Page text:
UPDATE 2/25: Robin Hanson's blog offers a defense of the Swimsuit Issue. (Strangely it fails to mention this post although it uses the same "Top 10" link as below. Maybe Professor Hanson regularly surfs feminist blogs.) This is a teaching moment for economists -- does the relentless marketing of a "swimsuit" young female body type as sex object create a negative externality for women in general? (only economists use the words "externality," "sex" and "swimsuit" in the same sentence). I would say yes, Robin apparently says no. I think the explosion of such marketing has been a negative trend since the 1960s, inducing more women to be treated disrespectfully or harassed, partially offsetting other gains in women's rights. If you believe individual rights are a key to development, then I think this is an important development discussion (in case you were very justifiably wondering?!)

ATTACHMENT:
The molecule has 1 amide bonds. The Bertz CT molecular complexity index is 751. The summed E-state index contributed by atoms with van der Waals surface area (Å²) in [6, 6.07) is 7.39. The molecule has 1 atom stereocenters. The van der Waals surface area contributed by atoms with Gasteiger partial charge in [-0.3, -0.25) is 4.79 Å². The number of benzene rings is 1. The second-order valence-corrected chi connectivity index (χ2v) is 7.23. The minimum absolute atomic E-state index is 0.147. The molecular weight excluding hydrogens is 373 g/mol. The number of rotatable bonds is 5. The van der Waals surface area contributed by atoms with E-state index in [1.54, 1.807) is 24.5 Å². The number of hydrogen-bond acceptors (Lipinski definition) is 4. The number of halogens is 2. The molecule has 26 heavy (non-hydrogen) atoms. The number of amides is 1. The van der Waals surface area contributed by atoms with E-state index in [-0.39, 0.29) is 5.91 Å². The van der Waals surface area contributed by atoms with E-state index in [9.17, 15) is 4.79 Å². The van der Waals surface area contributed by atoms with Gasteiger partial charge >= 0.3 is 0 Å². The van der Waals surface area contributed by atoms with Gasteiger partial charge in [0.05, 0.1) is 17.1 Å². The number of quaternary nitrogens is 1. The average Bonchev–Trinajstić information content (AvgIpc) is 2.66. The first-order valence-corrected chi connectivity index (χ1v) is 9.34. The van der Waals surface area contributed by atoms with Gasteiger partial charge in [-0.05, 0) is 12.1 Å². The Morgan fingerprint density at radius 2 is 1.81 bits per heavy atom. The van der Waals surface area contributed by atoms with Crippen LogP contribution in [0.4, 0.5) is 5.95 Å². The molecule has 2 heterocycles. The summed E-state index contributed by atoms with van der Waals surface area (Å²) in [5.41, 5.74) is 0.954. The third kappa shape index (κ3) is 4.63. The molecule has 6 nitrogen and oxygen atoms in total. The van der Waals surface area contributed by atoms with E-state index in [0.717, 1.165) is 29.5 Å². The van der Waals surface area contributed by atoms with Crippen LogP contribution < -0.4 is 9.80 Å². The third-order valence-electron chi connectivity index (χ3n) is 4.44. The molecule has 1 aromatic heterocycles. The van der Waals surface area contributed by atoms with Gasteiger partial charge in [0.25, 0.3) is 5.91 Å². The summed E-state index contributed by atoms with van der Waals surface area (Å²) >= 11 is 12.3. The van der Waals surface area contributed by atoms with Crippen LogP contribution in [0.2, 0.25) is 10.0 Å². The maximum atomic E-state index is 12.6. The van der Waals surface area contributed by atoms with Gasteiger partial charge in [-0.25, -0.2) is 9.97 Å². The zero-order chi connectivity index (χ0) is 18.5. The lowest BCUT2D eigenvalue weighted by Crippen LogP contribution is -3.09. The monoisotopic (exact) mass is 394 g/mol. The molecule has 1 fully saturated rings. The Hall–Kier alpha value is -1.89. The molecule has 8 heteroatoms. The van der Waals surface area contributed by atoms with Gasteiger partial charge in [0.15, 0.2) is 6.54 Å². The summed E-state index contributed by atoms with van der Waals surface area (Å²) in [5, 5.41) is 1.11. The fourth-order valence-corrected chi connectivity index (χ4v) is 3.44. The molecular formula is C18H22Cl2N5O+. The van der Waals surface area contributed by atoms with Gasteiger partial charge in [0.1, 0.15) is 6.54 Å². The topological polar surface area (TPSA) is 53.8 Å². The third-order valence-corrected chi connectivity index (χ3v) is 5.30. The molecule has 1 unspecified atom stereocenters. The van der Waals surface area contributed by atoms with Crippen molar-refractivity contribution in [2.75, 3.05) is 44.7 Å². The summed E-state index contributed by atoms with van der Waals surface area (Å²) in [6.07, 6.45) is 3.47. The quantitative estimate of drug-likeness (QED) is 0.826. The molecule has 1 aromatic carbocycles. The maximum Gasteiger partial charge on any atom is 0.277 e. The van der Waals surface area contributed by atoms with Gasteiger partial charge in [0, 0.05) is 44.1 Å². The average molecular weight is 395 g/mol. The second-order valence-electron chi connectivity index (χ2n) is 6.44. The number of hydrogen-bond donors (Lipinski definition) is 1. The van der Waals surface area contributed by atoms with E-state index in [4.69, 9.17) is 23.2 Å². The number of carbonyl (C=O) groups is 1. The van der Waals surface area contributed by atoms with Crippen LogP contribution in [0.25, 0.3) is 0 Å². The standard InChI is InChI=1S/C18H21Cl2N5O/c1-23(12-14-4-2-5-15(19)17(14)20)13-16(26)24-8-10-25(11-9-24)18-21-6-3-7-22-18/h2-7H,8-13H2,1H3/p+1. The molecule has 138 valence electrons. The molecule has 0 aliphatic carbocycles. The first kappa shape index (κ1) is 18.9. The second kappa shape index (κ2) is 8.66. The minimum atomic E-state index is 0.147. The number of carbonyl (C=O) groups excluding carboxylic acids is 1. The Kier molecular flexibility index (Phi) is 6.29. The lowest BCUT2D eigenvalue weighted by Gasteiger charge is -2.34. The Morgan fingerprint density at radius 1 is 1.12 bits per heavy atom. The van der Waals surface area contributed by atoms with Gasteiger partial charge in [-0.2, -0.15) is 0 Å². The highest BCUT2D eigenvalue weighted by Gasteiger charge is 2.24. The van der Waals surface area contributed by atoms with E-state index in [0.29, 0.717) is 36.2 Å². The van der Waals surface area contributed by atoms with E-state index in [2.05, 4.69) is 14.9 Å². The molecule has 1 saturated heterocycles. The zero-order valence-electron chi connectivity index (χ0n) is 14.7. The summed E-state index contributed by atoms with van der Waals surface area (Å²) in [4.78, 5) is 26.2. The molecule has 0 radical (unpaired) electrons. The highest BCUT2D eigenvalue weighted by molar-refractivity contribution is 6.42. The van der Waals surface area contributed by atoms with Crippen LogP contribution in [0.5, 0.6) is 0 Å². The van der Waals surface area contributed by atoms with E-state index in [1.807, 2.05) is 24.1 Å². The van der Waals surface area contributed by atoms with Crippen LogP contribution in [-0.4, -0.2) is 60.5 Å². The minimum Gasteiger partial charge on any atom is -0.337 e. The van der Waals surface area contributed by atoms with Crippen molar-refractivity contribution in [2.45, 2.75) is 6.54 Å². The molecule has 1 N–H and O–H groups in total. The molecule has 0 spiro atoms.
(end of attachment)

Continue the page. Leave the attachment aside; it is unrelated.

Original post is below:
see lucid discussion Top 10 Ways Sports Illustrated Disrespects Women
a bit more jargon here
comments from my own sources:
"nobody really could have bust measurement that large and a waist size that small";
"so the ideal is a half-starved 20-year-old Eastern European with implants?"